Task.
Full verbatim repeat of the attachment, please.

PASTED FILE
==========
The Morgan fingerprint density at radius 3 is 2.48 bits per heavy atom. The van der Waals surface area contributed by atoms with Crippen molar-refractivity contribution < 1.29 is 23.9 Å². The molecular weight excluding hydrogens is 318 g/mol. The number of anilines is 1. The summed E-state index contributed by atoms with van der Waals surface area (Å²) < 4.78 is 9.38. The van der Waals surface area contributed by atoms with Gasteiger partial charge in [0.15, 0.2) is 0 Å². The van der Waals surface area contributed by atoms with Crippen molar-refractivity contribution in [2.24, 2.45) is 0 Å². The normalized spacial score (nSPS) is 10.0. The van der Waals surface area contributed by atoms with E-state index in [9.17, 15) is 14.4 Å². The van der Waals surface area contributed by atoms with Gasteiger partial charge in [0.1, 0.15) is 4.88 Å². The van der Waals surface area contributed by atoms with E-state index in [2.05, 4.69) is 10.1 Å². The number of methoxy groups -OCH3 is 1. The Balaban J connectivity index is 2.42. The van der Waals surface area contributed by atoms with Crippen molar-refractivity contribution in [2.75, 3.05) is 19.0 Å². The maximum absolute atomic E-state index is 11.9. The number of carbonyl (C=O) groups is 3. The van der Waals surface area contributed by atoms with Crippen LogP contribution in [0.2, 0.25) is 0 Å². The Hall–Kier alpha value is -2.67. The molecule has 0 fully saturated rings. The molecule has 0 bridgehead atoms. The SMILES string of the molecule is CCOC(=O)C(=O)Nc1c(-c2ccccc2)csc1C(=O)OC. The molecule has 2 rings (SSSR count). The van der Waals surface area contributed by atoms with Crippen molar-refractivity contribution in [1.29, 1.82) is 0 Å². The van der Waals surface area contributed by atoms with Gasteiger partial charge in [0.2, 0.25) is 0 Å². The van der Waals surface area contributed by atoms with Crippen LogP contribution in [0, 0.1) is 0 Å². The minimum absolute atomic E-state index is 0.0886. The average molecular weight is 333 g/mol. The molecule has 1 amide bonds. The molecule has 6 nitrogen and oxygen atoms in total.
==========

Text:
The Morgan fingerprint density at radius 3 is 2.48 bits per heavy atom. The van der Waals surface area contributed by atoms with Crippen molar-refractivity contribution < 1.29 is 23.9 Å². The molecular weight excluding hydrogens is 318 g/mol. The number of anilines is 1. The summed E-state index contributed by atoms with van der Waals surface area (Å²) < 4.78 is 9.38. The van der Waals surface area contributed by atoms with Gasteiger partial charge in [0.15, 0.2) is 0 Å². The van der Waals surface area contributed by atoms with Crippen molar-refractivity contribution in [2.24, 2.45) is 0 Å². The normalized spacial score (nSPS) is 10.0. The van der Waals surface area contributed by atoms with E-state index in [9.17, 15) is 14.4 Å². The van der Waals surface area contributed by atoms with Gasteiger partial charge in [0.1, 0.15) is 4.88 Å². The van der Waals surface area contributed by atoms with E-state index in [2.05, 4.69) is 10.1 Å². The number of methoxy groups -OCH3 is 1. The Balaban J connectivity index is 2.42. The van der Waals surface area contributed by atoms with Crippen molar-refractivity contribution in [2.75, 3.05) is 19.0 Å². The maximum absolute atomic E-state index is 11.9. The number of carbonyl (C=O) groups is 3. The van der Waals surface area contributed by atoms with Crippen LogP contribution in [0.2, 0.25) is 0 Å². The Hall–Kier alpha value is -2.67. The molecule has 0 fully saturated rings. The molecule has 0 bridgehead atoms. The SMILES string of the molecule is CCOC(=O)C(=O)Nc1c(-c2ccccc2)csc1C(=O)OC. The molecule has 2 rings (SSSR count). The van der Waals surface area contributed by atoms with Crippen molar-refractivity contribution in [1.29, 1.82) is 0 Å². The van der Waals surface area contributed by atoms with Gasteiger partial charge in [0.2, 0.25) is 0 Å². The van der Waals surface area contributed by atoms with Crippen LogP contribution in [0, 0.1) is 0 Å². The minimum absolute atomic E-state index is 0.0886. The average molecular weight is 333 g/mol. The molecule has 1 amide bonds. The molecule has 6 nitrogen and oxygen atoms in total.